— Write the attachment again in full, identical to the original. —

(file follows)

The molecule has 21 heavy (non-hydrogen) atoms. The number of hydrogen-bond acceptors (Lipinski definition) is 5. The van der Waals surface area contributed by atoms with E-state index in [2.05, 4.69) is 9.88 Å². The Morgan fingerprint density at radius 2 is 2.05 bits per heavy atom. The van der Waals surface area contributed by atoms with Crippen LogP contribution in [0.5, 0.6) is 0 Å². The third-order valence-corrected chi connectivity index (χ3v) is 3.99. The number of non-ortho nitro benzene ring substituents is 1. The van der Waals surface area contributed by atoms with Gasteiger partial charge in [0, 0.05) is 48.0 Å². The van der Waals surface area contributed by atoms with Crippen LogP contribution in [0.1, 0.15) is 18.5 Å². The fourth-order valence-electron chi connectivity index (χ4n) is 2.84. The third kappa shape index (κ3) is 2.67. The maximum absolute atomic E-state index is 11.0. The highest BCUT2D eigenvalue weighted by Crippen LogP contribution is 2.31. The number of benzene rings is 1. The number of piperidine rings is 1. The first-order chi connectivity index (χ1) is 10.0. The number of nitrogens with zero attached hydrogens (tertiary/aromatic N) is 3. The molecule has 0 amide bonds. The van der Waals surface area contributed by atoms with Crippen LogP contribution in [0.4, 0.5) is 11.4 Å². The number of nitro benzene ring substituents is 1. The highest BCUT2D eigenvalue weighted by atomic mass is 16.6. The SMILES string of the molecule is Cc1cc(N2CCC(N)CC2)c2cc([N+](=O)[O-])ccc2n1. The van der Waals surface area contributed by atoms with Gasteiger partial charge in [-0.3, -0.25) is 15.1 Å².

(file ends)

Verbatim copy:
The molecule has 21 heavy (non-hydrogen) atoms. The number of hydrogen-bond acceptors (Lipinski definition) is 5. The van der Waals surface area contributed by atoms with E-state index in [2.05, 4.69) is 9.88 Å². The Morgan fingerprint density at radius 2 is 2.05 bits per heavy atom. The van der Waals surface area contributed by atoms with Crippen LogP contribution in [0.5, 0.6) is 0 Å². The third-order valence-corrected chi connectivity index (χ3v) is 3.99. The number of non-ortho nitro benzene ring substituents is 1. The van der Waals surface area contributed by atoms with Gasteiger partial charge in [0, 0.05) is 48.0 Å². The van der Waals surface area contributed by atoms with Crippen LogP contribution in [0.1, 0.15) is 18.5 Å². The fourth-order valence-electron chi connectivity index (χ4n) is 2.84. The third kappa shape index (κ3) is 2.67. The maximum absolute atomic E-state index is 11.0. The highest BCUT2D eigenvalue weighted by Crippen LogP contribution is 2.31. The number of benzene rings is 1. The number of piperidine rings is 1. The first-order chi connectivity index (χ1) is 10.0. The number of nitrogens with zero attached hydrogens (tertiary/aromatic N) is 3. The molecule has 0 amide bonds. The van der Waals surface area contributed by atoms with Crippen LogP contribution in [0.4, 0.5) is 11.4 Å². The number of nitro benzene ring substituents is 1. The highest BCUT2D eigenvalue weighted by atomic mass is 16.6. The SMILES string of the molecule is Cc1cc(N2CCC(N)CC2)c2cc([N+](=O)[O-])ccc2n1. The van der Waals surface area contributed by atoms with Gasteiger partial charge in [-0.3, -0.25) is 15.1 Å².